Skunk Care

Skunks breed once a year and we begin taking deposits in September for babies that will be born the following spring. The skunks have their scent glands removed at a young age so they cannot spray. Below is information about keeping a skunk as a pet to help understand whether this unique experience is right for you. 



We sometimes lovingly refer to skunks as nature's garbage disposal because of their scavenging habits when it comes to food. As omnivores they require a diverse diet and because obesity is common problem with pet skunks, it is important that a healthy diet is offered. About 60-70% of the skunk's diet should be protein- eggs, chicken, fish, cheese, raw nuts and feeder insects are healthy options. Vegetables should make up the remaining 30-40% of a skunk's diet but potatoes should be offered in limited quantities. Fruit is a great treat, especially berries, but because of sugar content they are not ideal for daily feedings. 

Skunks do not drink a great deal of water but a clean source of drinking water should always be available to your skunk.


Skunks are often very docile pets and most owners choose to keep them as inside pets. With patience and lots of training, skunks are capable of learning to use a litter box. A skunk will enjoy freely roaming your home, but while unattended it's important that a skunk has a safe place to do so. They often like to use their long claws to open cabinet doors or dig into something that may interest them, "skunk proofing" your house may become necessary.  A "den" area is important for your skunk, you'll want to provide a cozy bed or blanket that only belongs to the skunk.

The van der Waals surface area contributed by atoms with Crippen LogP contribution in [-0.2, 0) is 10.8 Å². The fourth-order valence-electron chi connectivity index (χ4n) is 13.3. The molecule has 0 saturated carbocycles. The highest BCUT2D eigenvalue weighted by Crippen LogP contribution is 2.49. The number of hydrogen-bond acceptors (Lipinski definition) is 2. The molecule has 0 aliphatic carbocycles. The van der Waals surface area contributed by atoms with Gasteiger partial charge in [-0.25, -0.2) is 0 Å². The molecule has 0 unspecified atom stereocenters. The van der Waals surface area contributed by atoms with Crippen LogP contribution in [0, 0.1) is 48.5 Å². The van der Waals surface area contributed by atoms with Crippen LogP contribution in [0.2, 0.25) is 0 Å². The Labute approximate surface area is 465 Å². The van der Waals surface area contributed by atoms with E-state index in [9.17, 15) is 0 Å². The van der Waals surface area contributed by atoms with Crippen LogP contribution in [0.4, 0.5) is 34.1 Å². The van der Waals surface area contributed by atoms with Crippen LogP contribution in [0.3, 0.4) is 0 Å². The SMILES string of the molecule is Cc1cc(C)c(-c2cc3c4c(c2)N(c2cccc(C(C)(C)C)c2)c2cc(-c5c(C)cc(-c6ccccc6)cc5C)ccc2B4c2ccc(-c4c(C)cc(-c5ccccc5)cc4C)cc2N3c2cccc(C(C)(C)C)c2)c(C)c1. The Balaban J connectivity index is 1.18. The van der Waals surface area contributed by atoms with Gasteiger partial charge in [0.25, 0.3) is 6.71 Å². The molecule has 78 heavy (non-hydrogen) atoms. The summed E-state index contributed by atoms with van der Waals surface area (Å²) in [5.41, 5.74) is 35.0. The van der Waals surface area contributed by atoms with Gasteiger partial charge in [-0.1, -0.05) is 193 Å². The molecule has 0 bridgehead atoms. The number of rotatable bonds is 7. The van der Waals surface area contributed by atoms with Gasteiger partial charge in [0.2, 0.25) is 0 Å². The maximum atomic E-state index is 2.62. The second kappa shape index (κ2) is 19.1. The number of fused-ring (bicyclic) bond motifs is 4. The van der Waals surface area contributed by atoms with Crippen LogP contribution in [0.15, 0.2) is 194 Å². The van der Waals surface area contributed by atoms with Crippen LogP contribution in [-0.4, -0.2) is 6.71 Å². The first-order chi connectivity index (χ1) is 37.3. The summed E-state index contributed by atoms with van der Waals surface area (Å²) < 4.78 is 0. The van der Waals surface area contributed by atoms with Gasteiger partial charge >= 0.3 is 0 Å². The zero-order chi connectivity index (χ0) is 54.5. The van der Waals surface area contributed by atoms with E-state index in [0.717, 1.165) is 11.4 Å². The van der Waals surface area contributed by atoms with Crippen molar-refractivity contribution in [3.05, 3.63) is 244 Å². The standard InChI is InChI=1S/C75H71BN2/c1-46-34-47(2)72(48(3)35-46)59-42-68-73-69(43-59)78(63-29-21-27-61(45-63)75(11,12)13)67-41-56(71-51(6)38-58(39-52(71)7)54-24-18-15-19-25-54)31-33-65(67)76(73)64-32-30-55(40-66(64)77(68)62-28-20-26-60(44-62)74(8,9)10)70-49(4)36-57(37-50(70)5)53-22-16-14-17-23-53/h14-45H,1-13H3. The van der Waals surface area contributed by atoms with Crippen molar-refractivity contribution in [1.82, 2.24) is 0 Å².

Unlike a cat or dog, skunks have really poor homing skills and letting them out of your sight outdoors could mean they would be gone forever. Many owners choose to harness train their skunks from a young age for safe outdoor adventures.



Veterinary Care

It is important to establish veterinary care for your skunk before it even comes into your home. Skunks need to be dewormed and receive a rabies and distemper vaccinations. Finding a vet comfortable with treating your skunk will insure that you can help keep your skunk healthy and have knowledgeable care if an emergency situation should ever arise. 


There are limited states in which it is legal to own a pet skunk and some of those states have laws regarding where the skunk originates. Before even considering a pet skunk, contacting your state veterinarian's office is the most effective way to get answers about whether or not you can legally own one. A 2017 list of state veterinarian’s offices can be found here.